Mr. Whittal posited that information available to him indicates that not many partners/agencies showed interest in the implementation of NACAP and that insufficient funding for implementation of NACAP remains a threat to its success.

In a presentation of GII’s report on the African Union Convention On Preventing and Combatting Corruption (AUCPCC), by Mr. Charles Ayandoo, indicated that, the AU in recognising the negative impact of corruption on socio-economic development of the continent, adapted a convention in 2005 with many member states signing onto it as the main framework to guide their efforts at combatting the canker.

He said the African Union Advisory Board on Corruption (AUABC) served as the institute to facilitate the anti-corruption crusade.

Mr Ayandoo revealed that, Ghana’s effort in criminalising corruption dates back to 1960 with the enactment Criminal Offence Act (Act 29).

He said the section 239 of the Criminal Offence Act (Act 29) criminalized corruption, yet corruption still remains a major challenge in the country.

The study for the African Union Convention On Preventing and Combatting Corruption (AUCPCC) report covered selected articles related to Money Laundering, illicit enrichment, Funding of Political Parties, Civil Society and Media, Code of Conduct and Assets Declaration, and Confiscation and Seizure of Proceeds and Instrumentalities of Corruption.

According to Mr. Ayandoo, key among the findings from the report showed that, Ghana has not criminalized illicit enrichment as a corruption offence, yet Ghana is in compliance with the minimal requirement of article 5 , paragraph 1 and article 8, paragraph 1 of the AU Convention.

In terms of Ghana’s obligations under article 6 of the AU Convention, he said the analysis showed that Ghana was in full compliance with the anti-money laundering Act 2007 (Act 749), as amended by Act 874.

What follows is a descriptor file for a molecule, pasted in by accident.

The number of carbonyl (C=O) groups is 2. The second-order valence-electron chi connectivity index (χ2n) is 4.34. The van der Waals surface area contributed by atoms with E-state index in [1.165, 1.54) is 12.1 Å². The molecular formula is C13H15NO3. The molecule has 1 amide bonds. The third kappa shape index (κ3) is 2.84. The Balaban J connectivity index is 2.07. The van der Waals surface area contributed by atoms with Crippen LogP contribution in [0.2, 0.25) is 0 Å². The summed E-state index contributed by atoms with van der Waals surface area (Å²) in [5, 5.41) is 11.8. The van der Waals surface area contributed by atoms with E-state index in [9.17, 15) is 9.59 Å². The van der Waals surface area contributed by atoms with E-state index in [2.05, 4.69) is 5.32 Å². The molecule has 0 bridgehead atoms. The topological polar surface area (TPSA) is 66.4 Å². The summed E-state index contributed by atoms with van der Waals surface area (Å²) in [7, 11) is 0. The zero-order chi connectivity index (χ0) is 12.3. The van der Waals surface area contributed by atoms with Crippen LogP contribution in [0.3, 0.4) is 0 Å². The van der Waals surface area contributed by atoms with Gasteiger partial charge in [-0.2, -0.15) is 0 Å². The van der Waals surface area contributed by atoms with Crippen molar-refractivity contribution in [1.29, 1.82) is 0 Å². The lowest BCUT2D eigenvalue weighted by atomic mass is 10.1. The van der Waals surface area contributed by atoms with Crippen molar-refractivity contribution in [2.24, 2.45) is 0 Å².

On asset declaration, Mr. Ayandoo stressed that the regime was deficient in many respects and reforms were required in order for the country to maximize the benefits of a strong assets declaration regime.

With Political Party Funding, according to him, there was no clear limits on campaign financing, neither was there transparency in campaign financing.

He said these and many others the study said required serious consideration to strengthen transparency in Political Party financing in the country.

In terms of reporting and monitoring of the implementation of the AU Convention, Mr. Ayandoo posited that the study found that many civil society actors and stakeholders were more aware of the UNCAC than the AU Convention.

And though the AU Convention recognizes the role of the civil society and the media in curbing corruption in its article 12, he said that provision is yet to be practicalized.

The study however, recommended that government must consider establishing illicit enrichment as an offence in order to be able to prevent illegal acquisition of wealth not only for public officials but by any person-private or public.

Government should also speed up reforms of the assets declaration regime to curtail anticipatory declaration and ensure transparency in the regime. And also nominate one lead institution responsible for ensuring the reporting of the implementation of the AU Convention similar in what pertains in relation to the UNCAC.